hair shirts and hummus

from "Living Within", February, 2016

It is becoming traditional for the start of the year to bring encouragement to “atone” for excesses, perceived or otherwise, of the preceding festive season.  “Dry January” has become “a thing”, the papers link words like “health” and “detox” to their conversation about food and drink, and I may even have read somewhere this year something that equated veganism to virtue!  I try not to engage in ways of thinking that focus on fads or factoids - a little of what you fancy doesn’t have to be bad, and a balanced diet is not based on any form of deprivation in my book.  My normal instinct might be to voice such contrary opinion, loudly and boldly, but it rarely makes me popular, and as I am also having trouble this February working out what season we are in, I am going to write about something that feels like comfort and is unlikely to challenge anyone; it also happens to be weather proof - as comforting served in the depths of cold weather as it can be refreshing on a warm day - and, maybe importantly, it’s a long way from extravagant.

The humble chickpea - easily available in cans or jars, otherwise simple to cook from dried, albeit requiring a day’s forethought (and, like nearly everything else in cooking, with the end result likely to be at least marginally superior to its ready-to-go alternative) - is the staple ingredient for hummus; the “dip” that has come to dominate sections of the chilled cabinets in our supermarkets, and over which, if you have read your Yotam Ottolenghi you will know, wars have been fought and peaces negotiated.

It is very easy to make your own - although it does, almost always, require a food processor.  If you are cooking rather than buying in jars/tins, take a quantity of dried chickpeas - 250g will make a reasonable amount for a few people or a few days, and leave to soak overnight with a generous covering of cold water.  Drain the following day, and place in a saucepan covered with an equally generous amount of fresh water; bring to a boil.  You can, if you like, throw in a split garlic clove or two (or half a head even).  Skim off any scum that rises to the top, and then leave all to simmer skimming off later any loose skins that float to the top.  The chickpeas are cooked when they are soft but not mushy - start checking them from about 20 minutes onward, although they are likely to take more than 40 minutes and can take an hour and a half or more (much depends on how long they have been dried and/or hardness of cooking water).  Drain them but reserve their cooking water.  If you are using ready prepared chickpeas start from here by draining them and reserving their liquid.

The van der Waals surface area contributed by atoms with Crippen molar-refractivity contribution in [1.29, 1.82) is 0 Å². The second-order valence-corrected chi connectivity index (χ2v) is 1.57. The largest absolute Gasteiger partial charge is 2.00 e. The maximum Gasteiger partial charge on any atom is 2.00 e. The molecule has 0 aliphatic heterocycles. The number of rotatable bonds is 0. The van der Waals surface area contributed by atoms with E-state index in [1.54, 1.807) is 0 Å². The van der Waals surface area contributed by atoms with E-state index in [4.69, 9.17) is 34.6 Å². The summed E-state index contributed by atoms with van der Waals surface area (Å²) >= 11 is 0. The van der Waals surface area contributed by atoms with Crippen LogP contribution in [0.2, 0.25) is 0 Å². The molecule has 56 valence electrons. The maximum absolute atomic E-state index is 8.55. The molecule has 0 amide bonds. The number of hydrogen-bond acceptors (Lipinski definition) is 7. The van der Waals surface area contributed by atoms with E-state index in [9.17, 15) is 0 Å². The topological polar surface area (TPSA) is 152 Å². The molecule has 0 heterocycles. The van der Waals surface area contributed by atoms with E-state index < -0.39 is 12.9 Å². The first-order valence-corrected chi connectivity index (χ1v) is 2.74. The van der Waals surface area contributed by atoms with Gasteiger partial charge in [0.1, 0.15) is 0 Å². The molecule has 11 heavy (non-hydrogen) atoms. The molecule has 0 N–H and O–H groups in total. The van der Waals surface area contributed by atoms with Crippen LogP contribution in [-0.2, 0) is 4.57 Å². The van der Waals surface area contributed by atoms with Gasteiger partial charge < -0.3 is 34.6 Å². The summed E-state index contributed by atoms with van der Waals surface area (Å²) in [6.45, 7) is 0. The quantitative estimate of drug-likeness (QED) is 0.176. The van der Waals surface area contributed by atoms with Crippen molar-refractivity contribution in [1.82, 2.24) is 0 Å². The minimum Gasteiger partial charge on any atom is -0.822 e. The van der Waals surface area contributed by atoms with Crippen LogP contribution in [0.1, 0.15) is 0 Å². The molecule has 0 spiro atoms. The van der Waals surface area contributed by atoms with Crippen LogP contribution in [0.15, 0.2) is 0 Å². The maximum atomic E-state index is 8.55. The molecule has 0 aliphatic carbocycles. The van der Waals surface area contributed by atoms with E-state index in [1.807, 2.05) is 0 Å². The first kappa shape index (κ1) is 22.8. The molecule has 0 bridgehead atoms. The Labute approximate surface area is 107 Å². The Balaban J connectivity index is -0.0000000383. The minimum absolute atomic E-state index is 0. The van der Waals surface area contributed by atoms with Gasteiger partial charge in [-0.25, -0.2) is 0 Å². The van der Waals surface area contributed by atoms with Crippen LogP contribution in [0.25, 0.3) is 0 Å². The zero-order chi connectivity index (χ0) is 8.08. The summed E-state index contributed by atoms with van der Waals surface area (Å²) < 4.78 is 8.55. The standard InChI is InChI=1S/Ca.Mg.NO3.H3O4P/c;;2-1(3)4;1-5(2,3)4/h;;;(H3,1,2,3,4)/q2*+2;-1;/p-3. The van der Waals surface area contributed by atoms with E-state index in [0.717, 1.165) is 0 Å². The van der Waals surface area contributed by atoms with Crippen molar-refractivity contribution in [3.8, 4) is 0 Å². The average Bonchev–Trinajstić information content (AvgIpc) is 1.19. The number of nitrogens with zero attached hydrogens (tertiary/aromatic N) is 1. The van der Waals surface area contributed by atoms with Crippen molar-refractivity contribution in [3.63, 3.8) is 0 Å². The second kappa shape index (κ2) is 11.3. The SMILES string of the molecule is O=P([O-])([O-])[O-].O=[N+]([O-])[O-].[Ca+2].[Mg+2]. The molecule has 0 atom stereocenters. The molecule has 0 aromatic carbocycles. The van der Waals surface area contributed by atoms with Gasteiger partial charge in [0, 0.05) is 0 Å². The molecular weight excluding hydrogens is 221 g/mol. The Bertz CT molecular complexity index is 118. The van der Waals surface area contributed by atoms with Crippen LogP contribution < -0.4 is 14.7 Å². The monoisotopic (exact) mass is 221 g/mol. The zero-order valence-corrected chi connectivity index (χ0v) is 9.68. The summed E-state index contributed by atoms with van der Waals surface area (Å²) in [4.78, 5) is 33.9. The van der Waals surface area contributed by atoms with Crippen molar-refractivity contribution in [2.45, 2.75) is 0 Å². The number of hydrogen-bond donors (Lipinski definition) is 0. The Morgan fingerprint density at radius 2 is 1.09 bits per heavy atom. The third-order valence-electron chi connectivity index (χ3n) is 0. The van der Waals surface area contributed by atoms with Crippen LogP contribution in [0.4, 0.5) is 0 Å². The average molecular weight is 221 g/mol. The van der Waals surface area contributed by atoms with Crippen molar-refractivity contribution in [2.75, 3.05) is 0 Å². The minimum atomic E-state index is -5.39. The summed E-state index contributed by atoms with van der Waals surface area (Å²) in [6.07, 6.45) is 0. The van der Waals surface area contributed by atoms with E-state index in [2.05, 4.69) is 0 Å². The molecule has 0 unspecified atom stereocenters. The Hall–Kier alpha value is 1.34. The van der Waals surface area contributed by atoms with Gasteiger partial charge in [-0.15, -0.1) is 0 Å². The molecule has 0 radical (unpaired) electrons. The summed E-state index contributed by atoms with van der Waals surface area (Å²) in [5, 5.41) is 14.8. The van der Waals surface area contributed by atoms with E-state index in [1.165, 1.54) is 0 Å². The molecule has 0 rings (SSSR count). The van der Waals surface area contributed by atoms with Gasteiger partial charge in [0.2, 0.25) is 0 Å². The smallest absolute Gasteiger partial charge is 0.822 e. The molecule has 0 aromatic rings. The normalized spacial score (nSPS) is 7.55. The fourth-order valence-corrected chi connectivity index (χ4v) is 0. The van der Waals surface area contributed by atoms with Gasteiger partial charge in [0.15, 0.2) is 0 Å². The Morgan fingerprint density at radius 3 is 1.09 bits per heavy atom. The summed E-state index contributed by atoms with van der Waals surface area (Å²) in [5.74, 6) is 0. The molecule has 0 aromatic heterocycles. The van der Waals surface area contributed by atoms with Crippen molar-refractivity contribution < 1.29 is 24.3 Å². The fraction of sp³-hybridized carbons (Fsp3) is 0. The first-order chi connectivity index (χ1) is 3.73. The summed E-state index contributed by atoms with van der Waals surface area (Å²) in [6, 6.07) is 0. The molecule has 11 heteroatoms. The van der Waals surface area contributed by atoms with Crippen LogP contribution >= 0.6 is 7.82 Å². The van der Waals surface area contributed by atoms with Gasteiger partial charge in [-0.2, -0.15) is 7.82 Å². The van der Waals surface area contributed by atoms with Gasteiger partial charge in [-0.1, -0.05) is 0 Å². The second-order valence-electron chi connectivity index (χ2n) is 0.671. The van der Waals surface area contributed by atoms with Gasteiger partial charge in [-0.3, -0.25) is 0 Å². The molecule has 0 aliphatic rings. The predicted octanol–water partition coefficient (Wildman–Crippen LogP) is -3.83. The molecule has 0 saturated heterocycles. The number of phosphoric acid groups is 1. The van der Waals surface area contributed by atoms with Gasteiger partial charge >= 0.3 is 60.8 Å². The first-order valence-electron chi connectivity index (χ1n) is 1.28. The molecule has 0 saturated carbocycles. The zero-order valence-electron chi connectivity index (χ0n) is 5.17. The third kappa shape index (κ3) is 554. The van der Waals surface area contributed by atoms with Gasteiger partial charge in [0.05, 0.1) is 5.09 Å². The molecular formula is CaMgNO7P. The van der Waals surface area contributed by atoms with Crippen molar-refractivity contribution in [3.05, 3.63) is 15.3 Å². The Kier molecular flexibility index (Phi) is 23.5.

Whichever way you have come by your cooked chickpeas, put them now into a food processor and blend until almost smooth.  At this stage add in some tahini (sesame seed paste) - you can start at about 4 tablespoons or go up to a part of tahini for every four parts of cooked chickpeas (everything about hummus is “according to personal taste”), and a clove or two of garlic (crushed to a smooth paste first with some salt).  Garlic will chop in a food processor but it will not be smooth unless you pre-crush it.  If you don’t like the strong taste of raw garlic in your hummus and you have cooked your own chickpeas with garlic cloves in the cooking water, don’t tell any purists that I said so, but you can either use the cooked garlic as substitute for raw, or just let the garlic taste that has already permeated the chickpeas be sufficient - it will be subtle, but that may suit your tastebuds.  Add in salt, and the juice of at least one lemon and blend again until the hummus is the consistency that you want - add in some of the reserved liquid if it is not looking smooth enough - it is OK, however, to like it thick and chunky or to want it super smooth.  Remember also to taste it, and adjust all of your flavours as seems right to you.

Serve dressed with olive oil and garnish with any or all of chopped parsley, lemon wedges, a sprinkle of paprika, cumin or sumac and some toasted or fried pine-nuts.  It should be left for at least half an hour to let the flavours find their level before serving, but can be kept in the fridge (covered closely with cling film) for a few days.  Serve at never less than room temperature and with crudités and/or bread.

Erica x

When I started out in restaurant kitchens, I didn’t think hummus or a chopped salad could ever be cool
— Michael Solomonov